Canada’s former top bureaucrat says price of public life ‘going up’

OTTAWA — The country’s former Clerk of the Privy Council says the last several years have shown that the price of entering into the political ring is “going up.”

Michael Wernick, who made headlines during the SNC-Lavalin controversy in part for explosive testimony about the vile state of political discourse in Canada, said that while he is no longer privy to internal threats against politicians, public discourse suggests it’s only gotten worse.

“It’s not unique to Canada, it’s happened in the U.K., Germany and France – it’s simply a feature of modern politics. The question is not whether we have that virus of polarization, it’s do we have the antibodies to do something about it,” he said during an interview on CTV News Channel’s Power Play on Tuesday.

“As we continue to have elections, we’ve had eight in the last 21 years, I would be worried that it’s going to be harder to attract good people to come and serve the country.”

Wernick has penned a new book titled Governing Canada: A Guide to the Tradecraft of Politics, a guidebook for cabinet ministers and prime ministers.

“The thrust of the 200-page book is about how cabinet government works in this country. We have a unique Canadian model,” he said.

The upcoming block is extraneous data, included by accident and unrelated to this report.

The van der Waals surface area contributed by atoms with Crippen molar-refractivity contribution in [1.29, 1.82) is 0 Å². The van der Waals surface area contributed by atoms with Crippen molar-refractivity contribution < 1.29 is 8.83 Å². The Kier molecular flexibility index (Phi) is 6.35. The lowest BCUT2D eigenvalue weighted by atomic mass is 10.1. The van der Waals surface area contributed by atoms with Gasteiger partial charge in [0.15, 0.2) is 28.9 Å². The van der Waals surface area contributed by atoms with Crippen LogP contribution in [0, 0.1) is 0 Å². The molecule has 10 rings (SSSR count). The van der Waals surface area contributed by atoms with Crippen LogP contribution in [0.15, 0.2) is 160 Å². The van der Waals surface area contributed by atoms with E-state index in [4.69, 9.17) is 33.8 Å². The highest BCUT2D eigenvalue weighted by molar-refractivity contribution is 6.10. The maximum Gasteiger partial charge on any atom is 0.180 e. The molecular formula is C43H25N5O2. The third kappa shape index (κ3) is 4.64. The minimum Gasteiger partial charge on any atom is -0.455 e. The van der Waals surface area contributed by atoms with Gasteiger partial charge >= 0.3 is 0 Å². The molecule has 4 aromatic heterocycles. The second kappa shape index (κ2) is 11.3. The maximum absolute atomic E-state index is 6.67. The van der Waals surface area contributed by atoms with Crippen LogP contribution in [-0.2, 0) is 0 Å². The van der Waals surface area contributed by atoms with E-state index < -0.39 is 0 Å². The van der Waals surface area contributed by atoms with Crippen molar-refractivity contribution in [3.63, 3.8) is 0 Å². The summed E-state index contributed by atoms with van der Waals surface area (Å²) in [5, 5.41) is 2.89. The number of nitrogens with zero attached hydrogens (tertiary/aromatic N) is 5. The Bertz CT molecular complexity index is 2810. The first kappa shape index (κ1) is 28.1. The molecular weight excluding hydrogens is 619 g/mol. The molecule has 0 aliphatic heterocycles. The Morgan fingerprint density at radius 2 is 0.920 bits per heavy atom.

Wernick added that he hopes to shed light on what exactly prime ministers and ministers do on a day-to-day basis, having intimately witnessed cabinet dealings.

The former civil servant resigned from his post in 2019, citing “recent events” that led him to conclude that he would not be able to serve as the Privy Council clerk during the next election campaign.

In the open letter to the prime minister, he said there “is no path for me to have a relationship of mutual trust and respect with the leaders of the Opposition parties,” after both the Conservatives and New Democrats called for his resignation because of his role in the SNC-Lavalin controversy.

Former attorney general Jody Wilson-Raybould had named Wernick as one of the senior officials who she alleges was involved in a “sustained effort” to pressure her in the case of SNC-Lavalin.

In an appearance before the House justice committee on the matter, Wernick veered off course, stating his fears about the then-upcoming election.

“I worry about the rising tides of incitements to violence, when people use terms like treason and traitor in open discourse. Those are the words that lead to assassination. I’m worried that somebody is going to be shot in this country this year, during the federal campaign,” he said in his opening statement.

Asked on Tuesday what is most misunderstood about the caricatures inside the bureaucracy, Wernick said there’s a “dynamic” relationship between ministers and senior public servants.

“There’s a tendency to see the public service as some kind of independent cadre…the public service is there to help an elected government with a democratic mandate to deliver and implement the things that it has the mandate to do,” he said.

“A lot of the conversations are not about whether to, I don’t know, legalize cannabis or bring in carbon pricing or raise the GST, they’re about how to get there.”

With files from CTV News’ Rachel Aiello

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